I didn’t show her my hurt or upset, I didn’t voice my dismay all at her decision. I hugged her and told her I hoped she’d have a wonderful Christmas, and reassured her that yes, we’d do Christmas Day all over again for her on Boxing Day when she was to be collected. My husband and I then worked out our Christmas with the boys and my family (his mum and dad always come to us on Christmas Eve and prefer to spend Christmas Day at home just the two of them, so that was sorted!) and how and when we could pick her up on Boxing Day. All worked out. Daughter happy. Dad happy. Me…well you can imagine.
I hope you don’t think me trivial or indulgent for writing a blog post about my upset, because yes, it is just one day and I am incredibly fortunate in so many ways…yet for me without my daughter there, even for one day, Christmas simply will not be the same. There will be something missing. Part of me missing. Christmas undoubtedly becomes magical all over again once you have children, and that magic doesn’t stop when they become a pre-teen (she still wanted to see Father Christmas the other day) and it’s hard to know that for the first time I’m not going to be there to see it. And this will be the first of many, a new tradition now formed whereby every other year she is not here to celebrate with me, with us, with her brothers.
Since making the decision I can tell she’s still been torn. Whenever Christmas has been talked about I’ve also been incredibly torn – for if I say how excited I am she gets hurt and thinks I’m not going to miss her…and yet when I say it won’t be the same without her she gets equally upset and demands that I will be ok and have fun! Safe to say I’ve not been able to do right for doing wrong so to speak! No change from the norm there though really either – living with a pre-teen really can be a mine field!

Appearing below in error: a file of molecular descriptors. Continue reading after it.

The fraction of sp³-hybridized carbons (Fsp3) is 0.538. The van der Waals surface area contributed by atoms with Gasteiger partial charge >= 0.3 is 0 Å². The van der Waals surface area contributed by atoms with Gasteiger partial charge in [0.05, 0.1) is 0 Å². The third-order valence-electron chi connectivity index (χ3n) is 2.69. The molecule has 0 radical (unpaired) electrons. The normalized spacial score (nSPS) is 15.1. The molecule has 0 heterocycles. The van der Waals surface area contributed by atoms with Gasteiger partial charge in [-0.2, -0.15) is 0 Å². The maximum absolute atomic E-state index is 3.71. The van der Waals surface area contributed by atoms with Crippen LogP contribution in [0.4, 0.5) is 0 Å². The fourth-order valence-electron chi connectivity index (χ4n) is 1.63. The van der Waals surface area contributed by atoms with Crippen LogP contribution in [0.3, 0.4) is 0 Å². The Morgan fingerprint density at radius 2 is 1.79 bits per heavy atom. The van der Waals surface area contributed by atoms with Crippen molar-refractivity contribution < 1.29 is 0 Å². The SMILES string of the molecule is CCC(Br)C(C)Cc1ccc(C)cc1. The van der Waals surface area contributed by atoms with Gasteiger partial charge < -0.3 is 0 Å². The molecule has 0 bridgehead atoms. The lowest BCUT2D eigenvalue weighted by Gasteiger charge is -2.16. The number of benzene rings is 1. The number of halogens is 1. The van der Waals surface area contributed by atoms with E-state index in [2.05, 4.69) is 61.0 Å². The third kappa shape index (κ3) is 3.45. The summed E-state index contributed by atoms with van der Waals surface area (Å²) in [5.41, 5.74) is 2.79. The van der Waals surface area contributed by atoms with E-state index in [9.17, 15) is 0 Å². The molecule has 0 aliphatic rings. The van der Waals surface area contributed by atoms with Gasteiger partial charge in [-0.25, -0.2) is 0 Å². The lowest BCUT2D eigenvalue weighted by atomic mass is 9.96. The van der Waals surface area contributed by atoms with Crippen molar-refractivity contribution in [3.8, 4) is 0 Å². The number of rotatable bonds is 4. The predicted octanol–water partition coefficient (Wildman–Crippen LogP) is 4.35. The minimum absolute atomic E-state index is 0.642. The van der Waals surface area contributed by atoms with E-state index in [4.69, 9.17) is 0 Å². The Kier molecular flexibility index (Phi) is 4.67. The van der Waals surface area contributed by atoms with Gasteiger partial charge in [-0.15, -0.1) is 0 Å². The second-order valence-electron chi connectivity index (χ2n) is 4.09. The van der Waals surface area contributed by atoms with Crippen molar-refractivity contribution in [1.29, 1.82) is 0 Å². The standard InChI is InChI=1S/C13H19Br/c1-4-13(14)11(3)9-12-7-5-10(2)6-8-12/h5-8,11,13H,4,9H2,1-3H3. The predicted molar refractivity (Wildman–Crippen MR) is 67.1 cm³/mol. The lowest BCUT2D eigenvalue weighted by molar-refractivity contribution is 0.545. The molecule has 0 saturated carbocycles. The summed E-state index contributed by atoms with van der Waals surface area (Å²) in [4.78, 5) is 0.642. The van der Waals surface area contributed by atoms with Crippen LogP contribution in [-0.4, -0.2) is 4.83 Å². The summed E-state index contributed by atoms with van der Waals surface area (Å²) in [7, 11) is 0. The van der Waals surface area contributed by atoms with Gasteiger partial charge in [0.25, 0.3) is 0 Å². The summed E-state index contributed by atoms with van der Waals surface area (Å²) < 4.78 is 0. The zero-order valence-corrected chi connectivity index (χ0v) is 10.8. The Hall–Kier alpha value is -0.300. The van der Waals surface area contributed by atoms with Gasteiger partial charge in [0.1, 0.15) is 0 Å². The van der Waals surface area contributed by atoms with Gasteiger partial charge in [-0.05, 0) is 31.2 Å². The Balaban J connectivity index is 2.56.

So for now my job before she goes on Christmas Eve, is to embrace what time we will spend together over Christmas, and make it as magical and special as I can. I’m lucky I have my awesome husband and gorgeous boys to celebrate the day with and my heart goes out to others who are not so fortunate. For families come in all shapes and sizes and each have their own challenges to face.
And for us, I’m determined that Christmas this year will still be a magical one…just a little disjointed.
redpefferIona@redpefferDecember 19, 2013 at 12:32 pm (9 years ago)
It’s really hard when things change-whether through choice or necessity and at Christmas this is magnified even more I think. Of course you’ll miss your daughter, and she you, but hopefully you’ll all find a way to make the most of it, it might just take some adjusting to.Reply
Dean BDecember 19, 2013 at 12:45 pm (9 years ago)
Oh you definitely have every reason to be off the festive mood! I’d be the same if I were in your shoes 🙂 Nonetheless, hope you have wonderful Christmas with your family 🙂Reply
sarahmo3wDecember 19, 2013 at 1:47 pm (9 years ago)
Not at all indulgent! I’m really sorry to read this and totally understand why you feel like this, especially as it seems her father hasn’t been much of a dad to her in the past. Hope you enjoy Christmas as well as you can. XReply